Friday, August 11, 2017

Frat Boy: Kerry - Part 1

Click here for link to my other posts about my college fraternity life.  And that time Kerry and I “cooked” thanksgiving dinner: part 1 & part 2.

I wasn’t fully asleep when the phone rang. Even though most people in college went to bed around midnight, it was rare to get a call this late night especially on a weeknight. After the first ring, I didn’t move, but then I panicked.  Maybe it was my mom and that there was some kind of family emergency. After the second ring, I rolled out of bed, stumbled to the phone at my desk. At the other end, it wasn’t my mom.

It was Kerry.

She was angry, sad, confused and in disbelief. Kerry’s boyfriend had just broke-up with her. When you are on the other end of a line when someone is in this moment, part of you is glad from the feeling your friendship affirmed. However, the rest of you, most of you, feels powerless, frustrated at that the fact that while you are there over the phone, you can’t physically be with them in person.

I listened to her, trying to make sense of the situation between her sobs and as soon as the story became clear, I got angry. Her boyfriend Josh told her that he wanted to break up with Kerry because he was into another girl. Josh wasn’t just some other guy he was my fraternity brother. The crude saying “bro’s before ho’s” seemed more hollow than ever.

Kerry was part of our marching band, PMA, and SAI social group. I don’t remember how we first became friends. It may have been through Molly who took me in and took care of me who was one of Kerry’s best friends. Most likely, we were sitting at our social group’s lunch table and I said something sarcastic, Kerry as she often does, probably complemented my comment with a her own layer of wit and flash that smile at me.

Kerry had a beauty that reminded me of Audrey Hepburn, with a gentle curve of her cheekbone and her intelligent eyes. This combined with the directness and the intelligence of Holly Hunter’s character from Broadcast News fascinated me.

 (BTW y’all, people really need to this movie).

Kerry loved being Kerry and she embraced facets of her life that didn’t go along with people’s expectations. She had no shame of her love of the greasiest Philly Cheese steak sandwiches and Bugle corn snacks. Kerry freely mixed expletives in her sharp comebacks and commentaries.

Kerry wasn’t fake. When we were eating lunch and someone said something that was offensive or stupid, while everyone else at the table was processing how to react, I would look over at Kerry and without fail, her face would express annoyance, disbelief, or disgust that would confirm my own feelings and make me laugh. Some people may have seen this as being rude; I saw it as being real.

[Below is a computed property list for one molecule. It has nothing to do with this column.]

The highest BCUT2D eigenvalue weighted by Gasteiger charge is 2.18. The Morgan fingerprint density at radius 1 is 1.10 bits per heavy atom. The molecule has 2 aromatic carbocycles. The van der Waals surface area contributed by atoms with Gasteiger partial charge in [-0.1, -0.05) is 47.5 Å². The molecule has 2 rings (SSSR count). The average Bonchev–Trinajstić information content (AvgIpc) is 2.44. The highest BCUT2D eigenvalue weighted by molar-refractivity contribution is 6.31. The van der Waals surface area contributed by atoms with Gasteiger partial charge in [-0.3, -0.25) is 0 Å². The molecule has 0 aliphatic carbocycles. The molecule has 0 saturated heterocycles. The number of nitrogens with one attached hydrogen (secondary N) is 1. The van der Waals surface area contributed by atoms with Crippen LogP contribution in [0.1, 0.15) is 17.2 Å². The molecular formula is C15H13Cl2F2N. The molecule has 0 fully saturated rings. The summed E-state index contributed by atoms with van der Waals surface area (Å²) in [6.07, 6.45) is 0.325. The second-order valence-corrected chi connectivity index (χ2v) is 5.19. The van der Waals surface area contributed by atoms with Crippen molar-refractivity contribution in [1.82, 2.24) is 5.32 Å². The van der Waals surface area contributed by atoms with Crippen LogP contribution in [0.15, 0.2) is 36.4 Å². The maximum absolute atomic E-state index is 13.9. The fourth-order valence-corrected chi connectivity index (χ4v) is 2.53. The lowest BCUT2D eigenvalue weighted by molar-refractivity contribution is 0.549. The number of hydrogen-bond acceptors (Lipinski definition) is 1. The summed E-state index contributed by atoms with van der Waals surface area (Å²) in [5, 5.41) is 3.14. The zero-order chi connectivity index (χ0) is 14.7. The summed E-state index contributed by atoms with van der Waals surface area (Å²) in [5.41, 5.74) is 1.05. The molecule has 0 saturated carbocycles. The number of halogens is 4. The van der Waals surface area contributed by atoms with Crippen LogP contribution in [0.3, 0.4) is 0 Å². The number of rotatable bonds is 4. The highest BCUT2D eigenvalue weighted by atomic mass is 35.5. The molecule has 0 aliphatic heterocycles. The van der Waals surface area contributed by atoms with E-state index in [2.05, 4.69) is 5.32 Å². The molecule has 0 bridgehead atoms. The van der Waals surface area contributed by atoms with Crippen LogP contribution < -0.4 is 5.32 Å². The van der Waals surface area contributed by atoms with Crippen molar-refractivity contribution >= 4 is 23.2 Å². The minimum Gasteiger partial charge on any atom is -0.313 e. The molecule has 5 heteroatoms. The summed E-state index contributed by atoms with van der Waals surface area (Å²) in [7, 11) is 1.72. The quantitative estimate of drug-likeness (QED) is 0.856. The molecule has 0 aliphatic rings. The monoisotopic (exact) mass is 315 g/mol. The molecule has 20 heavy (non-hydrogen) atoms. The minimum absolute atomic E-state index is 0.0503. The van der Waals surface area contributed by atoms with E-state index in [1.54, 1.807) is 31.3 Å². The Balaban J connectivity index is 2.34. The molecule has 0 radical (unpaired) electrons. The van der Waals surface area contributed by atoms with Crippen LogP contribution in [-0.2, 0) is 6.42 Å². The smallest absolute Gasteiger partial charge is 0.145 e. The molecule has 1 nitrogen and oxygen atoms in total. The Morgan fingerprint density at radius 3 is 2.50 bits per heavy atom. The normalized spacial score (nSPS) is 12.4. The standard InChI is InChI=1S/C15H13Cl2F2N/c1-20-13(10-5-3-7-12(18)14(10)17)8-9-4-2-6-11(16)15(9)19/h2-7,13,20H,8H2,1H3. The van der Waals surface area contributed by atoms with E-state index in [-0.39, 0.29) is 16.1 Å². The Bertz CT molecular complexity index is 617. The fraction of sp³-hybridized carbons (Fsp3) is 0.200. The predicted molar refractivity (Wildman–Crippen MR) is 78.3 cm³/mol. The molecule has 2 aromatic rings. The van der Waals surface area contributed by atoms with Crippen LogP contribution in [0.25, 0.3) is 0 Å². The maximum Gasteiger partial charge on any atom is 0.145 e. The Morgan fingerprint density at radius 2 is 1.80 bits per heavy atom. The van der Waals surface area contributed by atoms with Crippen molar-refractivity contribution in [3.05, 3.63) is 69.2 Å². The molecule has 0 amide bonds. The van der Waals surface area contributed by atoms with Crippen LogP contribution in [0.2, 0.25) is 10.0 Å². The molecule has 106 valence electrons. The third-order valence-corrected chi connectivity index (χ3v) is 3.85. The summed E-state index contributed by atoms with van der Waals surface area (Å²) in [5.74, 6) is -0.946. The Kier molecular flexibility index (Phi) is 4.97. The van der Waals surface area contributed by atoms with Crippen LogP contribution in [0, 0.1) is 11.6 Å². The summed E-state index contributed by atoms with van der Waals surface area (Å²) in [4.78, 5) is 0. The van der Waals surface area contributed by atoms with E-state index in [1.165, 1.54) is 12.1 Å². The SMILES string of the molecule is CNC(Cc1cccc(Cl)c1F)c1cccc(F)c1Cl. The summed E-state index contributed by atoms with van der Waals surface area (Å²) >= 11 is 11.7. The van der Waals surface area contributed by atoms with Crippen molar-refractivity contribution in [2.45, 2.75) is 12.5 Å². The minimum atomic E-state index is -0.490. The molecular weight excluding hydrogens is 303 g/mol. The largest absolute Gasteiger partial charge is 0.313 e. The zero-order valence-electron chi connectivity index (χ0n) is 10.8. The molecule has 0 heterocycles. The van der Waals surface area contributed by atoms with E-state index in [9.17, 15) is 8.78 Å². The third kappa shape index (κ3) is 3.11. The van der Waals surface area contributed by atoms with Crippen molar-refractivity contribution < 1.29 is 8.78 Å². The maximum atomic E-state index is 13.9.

As Americans we are conditioned to smile no matter how we feel on the inside. I’ve found that the women in my life who defined what it means to be a strong women don’t give out their smiles for free. It’s about not compromising one’s own feelings for the sake of making other people feel comfortable. Kerry didn’t smile all of the time, so when she did smile to me, it was significant.  Her smile was an affirmation of that I meant something to her as she meant something to me.

I remember her smiling when she taught me how to take a shot of alcohol. It was Southern Comfort, straight. Then she handed me my second shot of alcohol, another shot of Southern Comfort. At this point she was laughing uncontrollably as I steadied myself against the wall

I remember her smiling when she came to my room as the beer fairy. A couple days earlier a guy who liked Kerry, who she only liked as a friend, asked her what she was up to the next night. Kerry said, “nothing.” So when he invited her out to a movie, she had no way of rejecting him. While Kerry was direct, she was very kind. So she accepted his invitation.

A couple hours later Kerry pulled the same line on me. When I told her I wasn’t doing anything that evening, she invited me out to a movie and even though I had no plans, I told her no. I had homework to do and I didn’t feel like going out on a weekend and I wasn’t interested in seeing the movie she suggested. Kerry sighed and explained her situation and pleaded with me that I go out with her and this guy so it wouldn’t be a date. I hesitated, and then she said that I would get a visit from the beer fairy if I agreed to go. So I sat awkwardly between her and this other guy in a half empty theater. I don’t remember what we watched, but I remember it was long. I’m not sure if the beer was worth it.

I remember her smiling through the crowd in that ballroom.  Even though Kerry was away on her internship she decided to fly in and come to her sororities formal.  As Kerry walked into the ballroom disheveled and carrying her luggage, her sorority sisters huddled around her, screaming in delight to see her and giving her hugs.

I stood back from the group, giving her space to have a moment with her sisters. I was about to walk away, and then through a gap in the crowd she caught my eye. She opened up her arms to me, smiled, and we embraced.

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